Part of Domestic Abuse Bill - Committee (5th Day) – in the House of Lords at 5:30 pm on 8th February 2021.
My Lords, it is always a great pleasure to follow my noble friend Lord Young of Cookham, whose amendment I support. I will speak to my Amendment 147—I am grateful to the noble Lord, Lord Kennedy of Southwark, for adding his name to it. I also thank Women’s Aid for pointing out the problem that I aim to solve with this amendment.
Women and men experiencing domestic abuse face long-term and often lifelong risks from the perpetrator. Domestic abuse does not end when a relationship ends and research has consistently found that women are at significantly high risk when leaving the relationship. Often a woman can access safety only when she moves far away from the perpetrator. However, in recent years, Women’s Aid has seen a worrying trend in local authorities introducing “local connection” rules to tenders, with local refuges being capped on the number of non-local women whom they are able to accept. The very existence of refuges depends on these services’ ability to accept women from out of the area, as women will often need to flee from their local area to be safe. Data from Women’s Aid’s annual survey in 2017 shows that over two-thirds of women in a refuge on one day crossed local authority boundaries to access it. Women often cannot access a refuge in their local area due to the severe and ongoing risks faced from a perpetrator.
Women fleeing to a refuge rely on these services being able to accept them and their children from outside their local area, with no “local connection”. Government guidance makes it clear that locality caps and restrictions should not be written into tenders or contracts relating to domestic abuse and violence against women and girls. However, this guidance is not consistently applied across England, leading to something of a postcode lottery of access to refuges and a major risk to the safe operation of this national network of services.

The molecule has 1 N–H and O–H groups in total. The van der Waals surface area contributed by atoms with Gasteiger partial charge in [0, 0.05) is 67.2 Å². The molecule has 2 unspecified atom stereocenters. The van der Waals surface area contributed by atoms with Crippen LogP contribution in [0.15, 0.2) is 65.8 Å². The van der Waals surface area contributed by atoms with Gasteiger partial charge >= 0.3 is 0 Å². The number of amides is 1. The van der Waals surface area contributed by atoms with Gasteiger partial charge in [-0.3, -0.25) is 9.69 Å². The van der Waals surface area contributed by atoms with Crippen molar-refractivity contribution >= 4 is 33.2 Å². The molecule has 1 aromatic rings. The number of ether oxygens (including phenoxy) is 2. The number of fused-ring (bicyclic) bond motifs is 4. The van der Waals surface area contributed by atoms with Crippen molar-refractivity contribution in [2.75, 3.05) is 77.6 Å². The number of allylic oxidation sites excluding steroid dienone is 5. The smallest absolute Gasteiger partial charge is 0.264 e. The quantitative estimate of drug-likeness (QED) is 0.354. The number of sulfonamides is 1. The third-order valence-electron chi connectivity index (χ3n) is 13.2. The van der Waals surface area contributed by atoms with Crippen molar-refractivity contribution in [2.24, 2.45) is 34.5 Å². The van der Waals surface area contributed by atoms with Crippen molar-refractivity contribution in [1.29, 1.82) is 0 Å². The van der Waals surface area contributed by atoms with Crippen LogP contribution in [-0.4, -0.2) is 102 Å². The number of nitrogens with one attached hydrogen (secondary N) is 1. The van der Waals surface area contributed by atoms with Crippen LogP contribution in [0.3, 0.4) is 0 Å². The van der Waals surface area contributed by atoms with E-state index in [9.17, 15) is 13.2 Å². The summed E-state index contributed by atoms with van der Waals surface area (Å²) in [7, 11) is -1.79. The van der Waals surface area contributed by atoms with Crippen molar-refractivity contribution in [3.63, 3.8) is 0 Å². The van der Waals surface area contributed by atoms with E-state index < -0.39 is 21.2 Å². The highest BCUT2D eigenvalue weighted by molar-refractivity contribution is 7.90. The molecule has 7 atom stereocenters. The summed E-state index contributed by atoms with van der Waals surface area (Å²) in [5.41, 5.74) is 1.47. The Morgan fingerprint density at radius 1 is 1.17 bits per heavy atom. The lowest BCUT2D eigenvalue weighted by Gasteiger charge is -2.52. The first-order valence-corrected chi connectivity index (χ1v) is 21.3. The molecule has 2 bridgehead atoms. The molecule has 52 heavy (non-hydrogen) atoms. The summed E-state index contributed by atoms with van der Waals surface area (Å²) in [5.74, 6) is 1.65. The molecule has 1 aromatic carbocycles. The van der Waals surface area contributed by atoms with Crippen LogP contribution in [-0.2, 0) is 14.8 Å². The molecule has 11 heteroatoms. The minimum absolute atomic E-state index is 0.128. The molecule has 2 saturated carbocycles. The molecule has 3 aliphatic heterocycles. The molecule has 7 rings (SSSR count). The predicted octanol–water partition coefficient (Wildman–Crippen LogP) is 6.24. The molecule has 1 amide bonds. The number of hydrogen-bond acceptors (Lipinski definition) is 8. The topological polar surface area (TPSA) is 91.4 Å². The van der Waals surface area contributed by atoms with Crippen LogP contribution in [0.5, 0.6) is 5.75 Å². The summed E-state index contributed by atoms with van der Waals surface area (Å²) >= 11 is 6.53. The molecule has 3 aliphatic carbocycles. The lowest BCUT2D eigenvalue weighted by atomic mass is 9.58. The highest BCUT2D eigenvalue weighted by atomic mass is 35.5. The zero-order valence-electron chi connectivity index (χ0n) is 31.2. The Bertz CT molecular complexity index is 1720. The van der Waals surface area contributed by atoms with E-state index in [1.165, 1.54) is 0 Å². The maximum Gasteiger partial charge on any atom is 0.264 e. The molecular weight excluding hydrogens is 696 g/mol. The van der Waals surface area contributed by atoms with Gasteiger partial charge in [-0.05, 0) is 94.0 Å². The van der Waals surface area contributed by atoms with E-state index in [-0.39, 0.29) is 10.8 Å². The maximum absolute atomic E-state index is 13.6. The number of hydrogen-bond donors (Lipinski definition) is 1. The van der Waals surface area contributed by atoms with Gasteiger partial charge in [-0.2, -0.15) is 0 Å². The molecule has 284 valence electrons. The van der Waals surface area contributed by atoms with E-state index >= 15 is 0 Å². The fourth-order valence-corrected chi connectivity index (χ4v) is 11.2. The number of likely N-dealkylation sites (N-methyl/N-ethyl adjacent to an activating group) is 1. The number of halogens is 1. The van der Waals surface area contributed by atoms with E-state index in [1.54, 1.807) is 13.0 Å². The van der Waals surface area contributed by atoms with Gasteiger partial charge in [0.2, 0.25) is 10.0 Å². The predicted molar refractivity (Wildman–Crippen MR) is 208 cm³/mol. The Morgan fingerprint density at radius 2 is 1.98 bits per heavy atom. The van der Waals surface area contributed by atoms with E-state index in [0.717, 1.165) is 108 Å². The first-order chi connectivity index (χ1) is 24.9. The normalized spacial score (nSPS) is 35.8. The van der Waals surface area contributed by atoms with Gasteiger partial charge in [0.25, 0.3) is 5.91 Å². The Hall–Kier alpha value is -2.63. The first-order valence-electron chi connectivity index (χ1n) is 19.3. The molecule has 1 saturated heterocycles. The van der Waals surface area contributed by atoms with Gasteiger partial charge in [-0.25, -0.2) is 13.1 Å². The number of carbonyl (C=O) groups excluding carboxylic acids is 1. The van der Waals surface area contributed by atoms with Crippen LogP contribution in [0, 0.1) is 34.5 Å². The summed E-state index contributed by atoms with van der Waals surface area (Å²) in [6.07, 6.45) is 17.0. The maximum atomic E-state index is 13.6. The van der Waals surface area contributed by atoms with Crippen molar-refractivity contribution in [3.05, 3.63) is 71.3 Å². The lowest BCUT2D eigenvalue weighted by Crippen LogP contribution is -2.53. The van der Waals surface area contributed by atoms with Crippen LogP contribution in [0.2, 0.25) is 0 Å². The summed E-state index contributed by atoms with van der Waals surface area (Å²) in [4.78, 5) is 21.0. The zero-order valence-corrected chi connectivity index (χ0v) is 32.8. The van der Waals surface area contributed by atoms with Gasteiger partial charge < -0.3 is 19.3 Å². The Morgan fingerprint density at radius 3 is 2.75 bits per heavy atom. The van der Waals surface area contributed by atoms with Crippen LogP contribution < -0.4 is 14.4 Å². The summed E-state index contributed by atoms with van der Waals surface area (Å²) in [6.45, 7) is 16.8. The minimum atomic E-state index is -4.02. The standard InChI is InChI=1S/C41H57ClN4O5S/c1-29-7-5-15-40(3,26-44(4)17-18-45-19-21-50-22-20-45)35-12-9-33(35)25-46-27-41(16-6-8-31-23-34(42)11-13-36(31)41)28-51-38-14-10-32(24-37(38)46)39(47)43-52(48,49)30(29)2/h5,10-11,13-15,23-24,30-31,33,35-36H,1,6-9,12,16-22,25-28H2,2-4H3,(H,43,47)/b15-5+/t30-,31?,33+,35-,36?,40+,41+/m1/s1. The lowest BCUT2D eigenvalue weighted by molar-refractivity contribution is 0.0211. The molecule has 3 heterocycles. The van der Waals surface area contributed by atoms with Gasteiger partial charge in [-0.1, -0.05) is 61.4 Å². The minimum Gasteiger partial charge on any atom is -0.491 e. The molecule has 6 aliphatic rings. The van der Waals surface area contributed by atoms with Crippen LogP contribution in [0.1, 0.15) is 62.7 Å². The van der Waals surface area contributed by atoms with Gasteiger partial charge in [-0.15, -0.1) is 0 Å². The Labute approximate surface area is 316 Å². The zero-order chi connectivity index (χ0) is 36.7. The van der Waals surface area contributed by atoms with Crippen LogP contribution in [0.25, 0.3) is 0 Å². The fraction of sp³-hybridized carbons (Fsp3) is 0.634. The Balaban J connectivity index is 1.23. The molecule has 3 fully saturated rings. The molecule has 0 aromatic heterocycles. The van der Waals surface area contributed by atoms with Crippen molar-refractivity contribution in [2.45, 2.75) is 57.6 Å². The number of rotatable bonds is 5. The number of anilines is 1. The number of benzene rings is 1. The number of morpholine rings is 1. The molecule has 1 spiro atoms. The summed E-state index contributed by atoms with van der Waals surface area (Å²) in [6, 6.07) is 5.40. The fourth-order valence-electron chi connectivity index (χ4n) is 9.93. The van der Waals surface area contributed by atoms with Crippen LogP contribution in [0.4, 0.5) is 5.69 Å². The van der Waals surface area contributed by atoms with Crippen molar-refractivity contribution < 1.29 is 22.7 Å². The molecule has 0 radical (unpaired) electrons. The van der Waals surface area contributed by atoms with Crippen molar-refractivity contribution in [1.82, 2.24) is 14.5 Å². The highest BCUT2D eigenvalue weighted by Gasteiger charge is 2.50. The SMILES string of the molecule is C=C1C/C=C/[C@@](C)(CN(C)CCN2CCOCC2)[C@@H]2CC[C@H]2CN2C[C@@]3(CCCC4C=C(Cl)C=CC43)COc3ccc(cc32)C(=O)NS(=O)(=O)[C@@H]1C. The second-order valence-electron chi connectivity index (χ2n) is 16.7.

Similarly, there are real concerns about the inconsistencies between local authorities across England in meeting their obligations to house those from another area fleeing domestic abuse. I agree with Women’s Aid and many other NGOs that the ban on “local connection” rules and residency requirements must extend to wider homelessness duties and housing allocations, to ensure that all survivors can access safe housing.
Homelessness teams refusing to support women who are escaping abuse because they are not from their local area must also be included. Nearly a fifth of women supported by Women’s Aid’s No Woman Turned Away project in 2016-17 were prevented from making a valid homeless application on the grounds of domestic abuse for reasons that included having no local connection to the area, with local housing teams deprioritising survivors who do not have a local connection within their housing allocation policy.
Guidance from the Ministry of Housing, Communities and Local Government currently encourages
“all local authorities to exempt from their residency requirements those who are living in a refuge or other form of safe temporary accommodation in their district having escaped domestic abuse in another local authority area.”
However, this is not a requirement and does not apply to women who have not escaped into a refuge or other form of temporary accommodation. Local authorities often use blanket residency tests in allocation schemes, without accounting for exceptional circumstances, such as for a woman fleeing domestic abuse.